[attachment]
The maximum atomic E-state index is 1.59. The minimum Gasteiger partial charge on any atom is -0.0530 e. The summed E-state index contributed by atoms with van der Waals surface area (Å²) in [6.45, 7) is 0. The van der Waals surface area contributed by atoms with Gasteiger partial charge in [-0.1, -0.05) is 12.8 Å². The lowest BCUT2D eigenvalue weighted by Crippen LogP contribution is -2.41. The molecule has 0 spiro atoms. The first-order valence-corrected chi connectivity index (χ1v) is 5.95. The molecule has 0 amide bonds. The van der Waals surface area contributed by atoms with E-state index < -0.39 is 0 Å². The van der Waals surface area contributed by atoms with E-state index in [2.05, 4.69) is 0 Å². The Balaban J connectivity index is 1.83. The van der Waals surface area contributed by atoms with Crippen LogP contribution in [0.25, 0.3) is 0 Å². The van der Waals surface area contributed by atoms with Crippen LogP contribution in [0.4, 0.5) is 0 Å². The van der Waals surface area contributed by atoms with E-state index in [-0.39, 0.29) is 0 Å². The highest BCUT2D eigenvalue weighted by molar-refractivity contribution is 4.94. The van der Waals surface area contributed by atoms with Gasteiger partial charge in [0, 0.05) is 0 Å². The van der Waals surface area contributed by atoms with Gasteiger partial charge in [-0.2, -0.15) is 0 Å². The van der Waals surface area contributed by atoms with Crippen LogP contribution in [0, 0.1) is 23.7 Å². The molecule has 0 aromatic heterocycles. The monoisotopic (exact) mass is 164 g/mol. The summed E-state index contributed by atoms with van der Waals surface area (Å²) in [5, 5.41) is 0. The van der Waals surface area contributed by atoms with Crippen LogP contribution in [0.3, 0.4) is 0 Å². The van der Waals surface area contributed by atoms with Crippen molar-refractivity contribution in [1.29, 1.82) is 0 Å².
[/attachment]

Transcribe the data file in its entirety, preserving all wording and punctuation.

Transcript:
The maximum atomic E-state index is 1.59. The minimum Gasteiger partial charge on any atom is -0.0530 e. The summed E-state index contributed by atoms with van der Waals surface area (Å²) in [6.45, 7) is 0. The van der Waals surface area contributed by atoms with Gasteiger partial charge in [-0.1, -0.05) is 12.8 Å². The lowest BCUT2D eigenvalue weighted by Crippen LogP contribution is -2.41. The molecule has 0 spiro atoms. The first-order valence-corrected chi connectivity index (χ1v) is 5.95. The molecule has 0 amide bonds. The van der Waals surface area contributed by atoms with E-state index < -0.39 is 0 Å². The van der Waals surface area contributed by atoms with E-state index in [2.05, 4.69) is 0 Å². The Balaban J connectivity index is 1.83. The van der Waals surface area contributed by atoms with Crippen LogP contribution in [0.25, 0.3) is 0 Å². The van der Waals surface area contributed by atoms with Crippen LogP contribution in [0.4, 0.5) is 0 Å². The van der Waals surface area contributed by atoms with E-state index in [-0.39, 0.29) is 0 Å². The highest BCUT2D eigenvalue weighted by molar-refractivity contribution is 4.94. The van der Waals surface area contributed by atoms with Gasteiger partial charge in [0, 0.05) is 0 Å². The van der Waals surface area contributed by atoms with Gasteiger partial charge in [-0.2, -0.15) is 0 Å². The van der Waals surface area contributed by atoms with Crippen LogP contribution in [0, 0.1) is 23.7 Å². The molecule has 0 aromatic heterocycles. The monoisotopic (exact) mass is 164 g/mol. The summed E-state index contributed by atoms with van der Waals surface area (Å²) in [5, 5.41) is 0. The van der Waals surface area contributed by atoms with Crippen LogP contribution in [0.3, 0.4) is 0 Å². The van der Waals surface area contributed by atoms with Crippen molar-refractivity contribution in [1.29, 1.82) is 0 Å².